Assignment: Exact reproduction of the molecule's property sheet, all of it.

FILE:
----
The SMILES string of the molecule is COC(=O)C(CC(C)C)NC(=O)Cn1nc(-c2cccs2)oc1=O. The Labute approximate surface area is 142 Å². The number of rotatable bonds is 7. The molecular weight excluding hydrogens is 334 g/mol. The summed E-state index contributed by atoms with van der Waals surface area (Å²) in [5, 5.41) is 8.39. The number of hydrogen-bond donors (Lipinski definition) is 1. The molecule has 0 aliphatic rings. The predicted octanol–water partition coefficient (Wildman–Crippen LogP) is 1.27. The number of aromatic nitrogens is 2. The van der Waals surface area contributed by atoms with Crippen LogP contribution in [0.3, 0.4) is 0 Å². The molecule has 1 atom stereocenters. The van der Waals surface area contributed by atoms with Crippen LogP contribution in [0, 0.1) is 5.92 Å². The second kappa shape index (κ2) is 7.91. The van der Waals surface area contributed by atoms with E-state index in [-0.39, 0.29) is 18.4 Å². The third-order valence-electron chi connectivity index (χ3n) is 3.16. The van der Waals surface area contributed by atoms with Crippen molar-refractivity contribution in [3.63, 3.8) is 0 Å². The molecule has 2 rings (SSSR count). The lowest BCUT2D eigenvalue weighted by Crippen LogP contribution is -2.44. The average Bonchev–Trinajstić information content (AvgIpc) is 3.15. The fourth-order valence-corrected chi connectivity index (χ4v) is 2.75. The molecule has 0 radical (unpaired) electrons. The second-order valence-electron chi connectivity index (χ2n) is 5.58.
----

The SMILES string of the molecule is COC(=O)C(CC(C)C)NC(=O)Cn1nc(-c2cccs2)oc1=O. The Labute approximate surface area is 142 Å². The number of rotatable bonds is 7. The molecular weight excluding hydrogens is 334 g/mol. The summed E-state index contributed by atoms with van der Waals surface area (Å²) in [5, 5.41) is 8.39. The number of hydrogen-bond donors (Lipinski definition) is 1. The molecule has 0 aliphatic rings. The predicted octanol–water partition coefficient (Wildman–Crippen LogP) is 1.27. The number of aromatic nitrogens is 2. The van der Waals surface area contributed by atoms with Crippen LogP contribution in [0.3, 0.4) is 0 Å². The molecule has 1 atom stereocenters. The van der Waals surface area contributed by atoms with Crippen LogP contribution in [0, 0.1) is 5.92 Å². The second kappa shape index (κ2) is 7.91. The van der Waals surface area contributed by atoms with E-state index in [-0.39, 0.29) is 18.4 Å². The third-order valence-electron chi connectivity index (χ3n) is 3.16. The van der Waals surface area contributed by atoms with Crippen molar-refractivity contribution in [3.63, 3.8) is 0 Å². The molecule has 2 rings (SSSR count). The lowest BCUT2D eigenvalue weighted by Crippen LogP contribution is -2.44. The average Bonchev–Trinajstić information content (AvgIpc) is 3.15. The fourth-order valence-corrected chi connectivity index (χ4v) is 2.75. The molecule has 0 radical (unpaired) electrons. The second-order valence-electron chi connectivity index (χ2n) is 5.58.